As an architect, I’ve tromped through obscure places chasing a unique structure or historic location. In Paris, I sought the laboratory of Claude Bernard, the great 19th century physiologist, only to end up in some ordinary basement space that had become the precise location of history lost to history. Why it took me some 20 years of casually walking past that old pile of bricks at Fourth and Delancey called The Physick House, home of the first significant American surgeon Philip Syng Physick, I just don’t know.
But I know I’m not the only one. The Frank Furness-designed Emlen Physick Estate, Cape May home of Dr. Physick’s grandson, is a better known house museum than the Fourth Street Federal style mansion of Dr. Physick himself.
Finally crossing the threshold of the house, which had been built by wine merchant Henry Hill in 1786, I met J. Del Conner, tour leader, artist, and great-great-great-grandson of Dr. Physick. Conner led me around the house, which was restored in 1966, and later put me in contact with George F. Sheldon, chair of the surgery department at the University of North Carolina, Chapel Hill. Sheldon is deep into writing the first comprehensive, modern biography of Dr. Physick, sprung from his own student thesis written in 1958. “I’m about six months away from completion,” he says.
Philip Syng Physick (1768-1837) rose to fame as a 25 year old hero of the yellow fever epidemic of 1793. He treated dozens and survived the disease himself.
Single father of four, Physick established a surgical practice treating prominent figures such as Dolly Madison, who for a time lived around the corner at Fourth and Spruce, the renowned physician Dr. Benjamin Rush, a signer of the Declaration of Independence, and President Andrew Jackson, who held Physick in such high regard he brought his own grandchildren in to be evaluated.
Physick was a medical pioneer. He designed and fashioned his own surgical instruments, offered his patients the first health insurance program in this country ($20 per year, per family), performed the first successful human blood transfusion, was the first to use a stomach pump, and regularly utilized autopsy to further his knowledge and application of medical practices. His medical intuition was astonishingly prescient in that he considered dental conditions central to overall health–a notion endorsed by researchers today who connect gum inflammation with inflammatory diseases affecting the heart.
So why did a man with such an unusual name and notable history fade into obscurity?
“He made no major breakthroughs,” says Sheldon, commenting that surgical instrumentation, for example, has come so far with laparoscopic procedures and robotics that Physick’s claims to fame have been eclipsed. In Sheldon’s estimation, the most profound medical discoveries of the 19th century were anesthesia and aseptic technique which emerged after the Civil War.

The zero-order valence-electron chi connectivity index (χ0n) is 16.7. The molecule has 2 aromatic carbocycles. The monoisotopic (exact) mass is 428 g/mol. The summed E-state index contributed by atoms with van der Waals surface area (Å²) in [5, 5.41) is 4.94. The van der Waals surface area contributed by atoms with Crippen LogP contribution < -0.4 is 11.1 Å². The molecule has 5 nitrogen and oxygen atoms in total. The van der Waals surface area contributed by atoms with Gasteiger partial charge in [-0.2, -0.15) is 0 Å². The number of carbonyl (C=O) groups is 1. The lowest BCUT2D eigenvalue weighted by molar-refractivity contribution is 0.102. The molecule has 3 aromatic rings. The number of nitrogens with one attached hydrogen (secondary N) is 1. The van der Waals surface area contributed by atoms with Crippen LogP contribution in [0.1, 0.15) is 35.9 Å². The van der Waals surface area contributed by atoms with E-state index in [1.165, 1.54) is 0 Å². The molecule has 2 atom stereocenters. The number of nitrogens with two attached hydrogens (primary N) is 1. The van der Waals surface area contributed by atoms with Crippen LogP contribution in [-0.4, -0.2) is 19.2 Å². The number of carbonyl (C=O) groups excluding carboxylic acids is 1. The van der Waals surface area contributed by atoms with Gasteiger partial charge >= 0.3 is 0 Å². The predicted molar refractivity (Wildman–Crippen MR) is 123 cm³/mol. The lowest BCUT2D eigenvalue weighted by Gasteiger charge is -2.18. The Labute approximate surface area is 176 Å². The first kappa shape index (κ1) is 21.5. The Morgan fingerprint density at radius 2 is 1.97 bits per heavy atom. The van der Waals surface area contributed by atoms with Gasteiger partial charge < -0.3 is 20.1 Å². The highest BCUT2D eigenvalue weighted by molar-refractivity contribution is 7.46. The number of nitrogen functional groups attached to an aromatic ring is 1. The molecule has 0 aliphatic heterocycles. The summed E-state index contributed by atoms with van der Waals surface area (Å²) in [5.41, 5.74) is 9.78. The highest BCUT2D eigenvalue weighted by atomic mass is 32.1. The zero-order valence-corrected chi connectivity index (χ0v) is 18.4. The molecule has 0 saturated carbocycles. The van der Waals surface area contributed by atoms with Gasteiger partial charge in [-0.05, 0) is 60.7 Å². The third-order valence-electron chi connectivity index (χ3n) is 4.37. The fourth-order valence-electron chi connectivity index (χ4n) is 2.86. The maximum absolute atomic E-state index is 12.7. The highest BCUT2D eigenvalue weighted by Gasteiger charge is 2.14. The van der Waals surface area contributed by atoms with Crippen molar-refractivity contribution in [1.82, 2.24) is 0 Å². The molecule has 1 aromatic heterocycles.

As a medical educator, however, Physick had far reaching influence. “There was no indigenous medical school in the United States and there was no American textbook on surgery,” Sheldon points out. Copious notes filling some 40 notebooks were carefully scribed during Physick’s lectures and still exist. “The anatomy is very accurate,” notes Sheldon.
He was the first professor of surgery at the Pennsylvania Hospital established by Benjamin Franklin and Dr. Thomas Bond in 1751. And he was a professor of Dr. Samuel Gross of the famed “Gross Clinic” painting by Thomas Eakins, preeminent surgeon of the late 19th century.
In historiographical terms, Physick’s importance lies in his role as a transitional figure in medicine, a conduit between the thinking in the leading medical centers of London and Edinburgh, where he was trained, and the first medical school in the United States, the University of Pennsylvania.
Dr. Physick–his illustrious family, friends, and house–stood at the crossroads of history as if a beacon to the future. Conner contends that the importance of the Physick House should be more evident to the public because it provides essential historical context. In his insightful view, the house “is now a measure of what we’ve become.” But, he adds, “it’s frustrating that we are in a city that is swamped with historic structures.”
A silver inkstand now on display at Independence National Historical Park was designed by Philip Syng, silversmith, lifelong friend of Benjamin Franklin, and grandfather of Dr. Philip Syng Physick. It was used to sign the United States Constitution and Declaration of Independence and is symbolic of the wealth of stories merging historical, medical, architectural, military, political, religious, and social currents of Physick’s day. Guided tours at the Physick House are scheduled for one hour each but Conner has many more hours of material. “It all starts with these stories,” he says.
All this argues for a greater profile for the house with a more prominent sidewalk sign or by following through with plans to reconstruct a carriage house that could serve as a visitor and education center. A shoe string budget renders both those improvements unlikely for now, however. Recently, a large, eye-catching outdoor banner advertised the treasures inside. It boosted attendance for a while, but it was stolen.
Author’s Note: If you’re going to be the Father of American Surgery you may as well be the Father of American soda pop and Dr. Physick was. In 1807, Physick introduced artificial carbonated water to America for the relief of gastric disorders. Flavors were later added. You can purchase an ice cold bottle of soda from his recipe at the Physick House. It tastes good.
About the author
Joseph G. Brin is an architect, fine artist and teacher based in Philadelphia. He writes on architecture, design and culture for Metropolis Magazine. Brin is writing a graphic novel on Al Capone to be published on Kindle. His website on architecture can be seen HERE, his writing HERE, and his graphics HERE.